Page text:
Chanhassen-Chaska football rivalry heats up among friends

  • Article by: DAVID LA VAQUE , Star Tribune
  • Updated: September 5, 2013 - 8:12 PM

Chanhassen, new in 2009, won the past three meetings.

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Head coach Bill Rosburg directed his team during Chanhassen's practice Thursday afternoon, September 5, 2013, on the eve of their game against Chaska.

Photo: Jeff Wheeler, Star Tribune

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Chanhassen football coach Bill Rosburg feels stirred up yet sentimental about playing Chaska, his team’s chief rival, Friday.

Rosburg, a former teacher and assistant football coach at Chaska, showed “my favorite picture from coaching” to his Chanhassen science classes earlier this week.

“It’s of a third-grade football team which has a handful of those knuckleheads, my own son [Joe], and a handful of our knuckleheads,” Rosburg said. “How rare is that?”

Chaska and Chanhassen became instant rivals when the latter opened in 2009. The Eastern Carver County Schools’ senior highs sit barely 2.5 miles apart on opposite sides of Hazeltine National Golf Club.

Youth sports in those neighboring communities are combined through the third grade, Rosburg said. Once in fourth grade, however, young athletes are funneled into pipelines headed for either high school.

Familiarity, coaches and players from both schools say, breeds a certain camaraderie. It also intensifies on-field meetings; neither side wants to lose before loyal fans from both communities. Storm activities director Austin Tollerson said more than 5,000 people are expected for the game at Chanhassen, despite seating for only 2,800. Ticket sales began Thursday.

“It’s the most memorable game we play,” Chaska quarterback Justin Arnold said.

Chaska won the first two games, including a 47-7 blowout of senior-less Chanhassen in 2009. Rosburg pointed out that Chaska’s defensive starters were playing in the fourth quarter, a subtle mention that spoke to a growing rivalry.

Chanhassen has won the past three meetings, including a playoff victory last fall to end Chaska’s season.

“That game just ate us up inside,” Arnold said. “We didn’t want to wait a year to play them again.”

Current Storm seniors such as standout offensive lineman Frank Ragnow have not lost to Chaska and want to keep it that way.

“Everybody is talking about it,” Ragnow said. “Our pep rally on the first day of school we talked about it. I got asked this week in the halls about 30 times, ‘How are you going to do against Chaska?’ I hear it from teachers, students, even the janitor. It’s a huge week.”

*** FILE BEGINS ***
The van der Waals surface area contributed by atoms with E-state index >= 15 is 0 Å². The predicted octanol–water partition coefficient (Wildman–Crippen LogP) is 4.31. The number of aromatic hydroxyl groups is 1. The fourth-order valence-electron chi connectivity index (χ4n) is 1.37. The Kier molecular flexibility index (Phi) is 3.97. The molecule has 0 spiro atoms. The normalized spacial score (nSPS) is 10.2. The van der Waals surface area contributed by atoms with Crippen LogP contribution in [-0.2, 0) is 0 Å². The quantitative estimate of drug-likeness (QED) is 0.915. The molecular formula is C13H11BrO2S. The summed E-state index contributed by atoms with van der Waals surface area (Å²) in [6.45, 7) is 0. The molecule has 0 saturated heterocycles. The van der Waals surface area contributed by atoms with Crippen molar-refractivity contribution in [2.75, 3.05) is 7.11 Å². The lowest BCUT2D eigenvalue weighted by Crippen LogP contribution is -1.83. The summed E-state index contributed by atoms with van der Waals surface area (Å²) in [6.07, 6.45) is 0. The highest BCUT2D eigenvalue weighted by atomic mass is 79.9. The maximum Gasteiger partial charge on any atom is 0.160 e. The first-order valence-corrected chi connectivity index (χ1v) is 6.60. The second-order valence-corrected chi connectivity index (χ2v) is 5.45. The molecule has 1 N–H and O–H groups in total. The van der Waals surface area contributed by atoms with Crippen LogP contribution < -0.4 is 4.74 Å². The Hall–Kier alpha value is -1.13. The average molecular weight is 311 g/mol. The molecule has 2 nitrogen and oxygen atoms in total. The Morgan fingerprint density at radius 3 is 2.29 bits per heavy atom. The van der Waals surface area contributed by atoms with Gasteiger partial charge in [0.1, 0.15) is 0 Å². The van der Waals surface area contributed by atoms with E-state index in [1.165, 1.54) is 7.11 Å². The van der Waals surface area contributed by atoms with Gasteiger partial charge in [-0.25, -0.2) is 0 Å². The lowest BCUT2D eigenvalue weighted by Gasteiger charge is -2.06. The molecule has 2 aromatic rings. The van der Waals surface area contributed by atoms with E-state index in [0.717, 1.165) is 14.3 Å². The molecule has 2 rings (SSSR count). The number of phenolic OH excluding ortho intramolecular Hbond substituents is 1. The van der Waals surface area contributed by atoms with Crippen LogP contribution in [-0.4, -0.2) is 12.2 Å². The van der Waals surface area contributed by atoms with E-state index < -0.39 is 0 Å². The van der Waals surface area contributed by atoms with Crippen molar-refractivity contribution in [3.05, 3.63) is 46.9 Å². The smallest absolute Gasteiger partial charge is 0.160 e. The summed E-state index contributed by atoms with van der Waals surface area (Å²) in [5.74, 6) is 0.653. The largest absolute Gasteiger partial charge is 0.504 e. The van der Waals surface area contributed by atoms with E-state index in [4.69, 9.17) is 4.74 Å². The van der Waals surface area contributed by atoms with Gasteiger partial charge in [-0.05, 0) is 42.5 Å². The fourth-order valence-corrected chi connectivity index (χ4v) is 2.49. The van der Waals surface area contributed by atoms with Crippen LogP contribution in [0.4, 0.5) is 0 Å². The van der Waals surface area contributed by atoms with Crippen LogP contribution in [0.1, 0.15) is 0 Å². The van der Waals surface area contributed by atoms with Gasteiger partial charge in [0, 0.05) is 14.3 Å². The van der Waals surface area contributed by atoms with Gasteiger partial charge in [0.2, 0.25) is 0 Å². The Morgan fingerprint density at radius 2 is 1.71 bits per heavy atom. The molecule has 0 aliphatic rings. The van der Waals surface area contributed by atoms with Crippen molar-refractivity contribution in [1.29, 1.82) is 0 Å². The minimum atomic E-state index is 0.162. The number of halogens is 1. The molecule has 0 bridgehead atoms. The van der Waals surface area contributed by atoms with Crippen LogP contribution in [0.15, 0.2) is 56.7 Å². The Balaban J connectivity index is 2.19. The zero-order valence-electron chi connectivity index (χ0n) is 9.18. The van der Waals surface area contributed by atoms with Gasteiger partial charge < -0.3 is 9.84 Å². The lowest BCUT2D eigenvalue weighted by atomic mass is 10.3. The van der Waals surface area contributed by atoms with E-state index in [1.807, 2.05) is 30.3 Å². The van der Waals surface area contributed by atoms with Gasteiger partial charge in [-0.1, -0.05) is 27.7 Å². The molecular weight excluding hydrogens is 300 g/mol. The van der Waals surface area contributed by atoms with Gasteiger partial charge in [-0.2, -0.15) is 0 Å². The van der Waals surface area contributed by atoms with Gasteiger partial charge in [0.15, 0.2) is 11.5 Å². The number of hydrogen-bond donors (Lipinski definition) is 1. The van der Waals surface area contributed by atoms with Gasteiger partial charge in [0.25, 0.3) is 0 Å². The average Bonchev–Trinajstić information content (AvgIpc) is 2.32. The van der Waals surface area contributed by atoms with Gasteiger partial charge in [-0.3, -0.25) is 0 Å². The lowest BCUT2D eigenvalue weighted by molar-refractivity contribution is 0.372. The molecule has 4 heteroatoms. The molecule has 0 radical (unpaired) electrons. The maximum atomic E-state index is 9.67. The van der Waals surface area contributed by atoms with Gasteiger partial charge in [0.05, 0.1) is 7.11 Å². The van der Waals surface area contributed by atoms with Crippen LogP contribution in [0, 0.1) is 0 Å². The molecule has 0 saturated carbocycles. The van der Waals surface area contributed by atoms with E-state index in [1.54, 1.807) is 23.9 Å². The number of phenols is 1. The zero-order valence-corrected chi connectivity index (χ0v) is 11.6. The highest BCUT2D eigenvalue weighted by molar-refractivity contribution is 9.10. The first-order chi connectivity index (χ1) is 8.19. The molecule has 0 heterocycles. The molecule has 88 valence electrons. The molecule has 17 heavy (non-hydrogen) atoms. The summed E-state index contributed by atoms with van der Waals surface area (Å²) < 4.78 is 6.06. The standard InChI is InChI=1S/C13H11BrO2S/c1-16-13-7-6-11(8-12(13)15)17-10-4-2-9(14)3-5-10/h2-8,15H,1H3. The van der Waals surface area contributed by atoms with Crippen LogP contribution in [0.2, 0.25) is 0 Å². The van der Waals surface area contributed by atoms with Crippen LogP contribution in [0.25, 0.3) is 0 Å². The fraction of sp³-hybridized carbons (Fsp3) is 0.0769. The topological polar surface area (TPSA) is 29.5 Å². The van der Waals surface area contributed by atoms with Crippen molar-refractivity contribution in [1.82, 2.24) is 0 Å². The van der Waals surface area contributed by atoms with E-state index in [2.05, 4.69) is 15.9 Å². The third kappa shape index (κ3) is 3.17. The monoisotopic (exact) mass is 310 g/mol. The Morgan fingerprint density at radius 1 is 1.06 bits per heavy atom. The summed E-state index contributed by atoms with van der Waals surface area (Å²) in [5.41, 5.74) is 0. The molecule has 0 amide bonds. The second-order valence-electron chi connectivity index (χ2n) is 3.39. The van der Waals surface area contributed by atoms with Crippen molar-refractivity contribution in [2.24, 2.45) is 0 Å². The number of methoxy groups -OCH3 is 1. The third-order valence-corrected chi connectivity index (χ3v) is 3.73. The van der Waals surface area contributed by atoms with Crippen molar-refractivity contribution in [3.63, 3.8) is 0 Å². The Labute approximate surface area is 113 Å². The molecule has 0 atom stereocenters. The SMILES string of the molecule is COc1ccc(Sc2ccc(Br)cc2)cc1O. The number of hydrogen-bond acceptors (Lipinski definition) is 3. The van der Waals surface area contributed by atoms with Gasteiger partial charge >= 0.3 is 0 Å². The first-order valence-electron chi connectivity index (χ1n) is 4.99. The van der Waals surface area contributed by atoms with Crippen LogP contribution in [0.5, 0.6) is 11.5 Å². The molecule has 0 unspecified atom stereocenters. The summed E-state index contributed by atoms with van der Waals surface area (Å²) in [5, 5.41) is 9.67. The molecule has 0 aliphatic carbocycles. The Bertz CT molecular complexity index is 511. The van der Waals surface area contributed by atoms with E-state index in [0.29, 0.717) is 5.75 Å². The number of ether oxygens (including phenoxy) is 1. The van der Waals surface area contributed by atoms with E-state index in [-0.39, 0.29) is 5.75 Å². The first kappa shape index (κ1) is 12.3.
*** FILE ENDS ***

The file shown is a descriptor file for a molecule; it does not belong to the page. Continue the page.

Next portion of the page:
Chanhassen has been the envy off the field. Chaska, which for years was the district’s only high school, opened its current building in 1996. Chanhassen christened its large, modern building — with dorm-style lounge areas, a state-of-the-art performing arts theater and enviable athletics facilities — in 2009.

Less than a year later, as students flocked to enroll in the newer school, district officials limited transfers from Chaska to Chanhassen in an effort to keep enrollment similar. Those restrictions were later lifted and the transfer itch has since eased. Both schools showed enrollment increases this year. Chanhassen has 1,620 students this year; Chaska has 1,362.

Rosburg played football at tiny Truman High School just north of Fairmont in south-central Minnesota and now leads Chanhassen players onto their turf home field for games. Modest by comparison, Chanhassen’s grass practice field “was our game field” in high school, Rosburg said.

“This is not typical,” Rosburg said. “We’re extremely fortunate to be given everything we need to be successful. We have no excuses.”

Fourth-year Chaska coach Lambert Brown said Chanhassen’s draw as the district’s shiny new school “was on my mind” when he took the Chaska job.

“The kids in this district have a choice, but I’m a believer that the best support for your program is your players,” Brown said. “If they are enjoying the experience, you’re going to have a strong program.”

Brown experienced rivalry games during former coaching stints at White Bear Lake and Fridley, but said two high schools within the same district adds flavor.

Chaska’s practice on the first day of school, historically difficult because players are pulled in myriad directions all day, went smoothly because players were focused on Chanhassen, Brown said.

“It’s unique because the kids all know each other and are friends outside of school,” he said. “If you went to White Bear Lake, you really didn’t know anyone from Mounds View.”

Ragnow counts Chaska players Calvin Buesgens, Carter Groskreutz and Lucas Ward among his good friends. Arnold feels likewise about Storm running back Cole Kirchoff. Several players from both teams are in a fantasy football league, Ragnow said. (With the first overall pick in the draft, Ragnow selected Vikings running back Adrian Peterson.)

“There is a lot of friendship,” Arnold said. “But once we’re on the field we don’t treat them like we know them.”

The teams need a victory for different reasons. Chaska enjoyed a comeback victory against Hopkins on Aug. 23, then had a bye week. The Hawks seek to continue their momentum, while Chanhassen, shut out in a loss against Hudson (Wis.) last week, seeks redemption.

“This week is a perfect week to come back, show we worked hard over the summer and make a statement that we are not the team we showed last week,” Ragnow said.

The game marks the season debut of Chanhassen senior running back Raymonte Maynard, a transfer from Minneapolis Washburn who on Thursday was cleared to play by the Minnesota State High School League.

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  • Chanhassen offensive lineman Frank Ragnow warmed up with the team after school Thursday, on the eve of the Storm’s game against neighboring Chaska.

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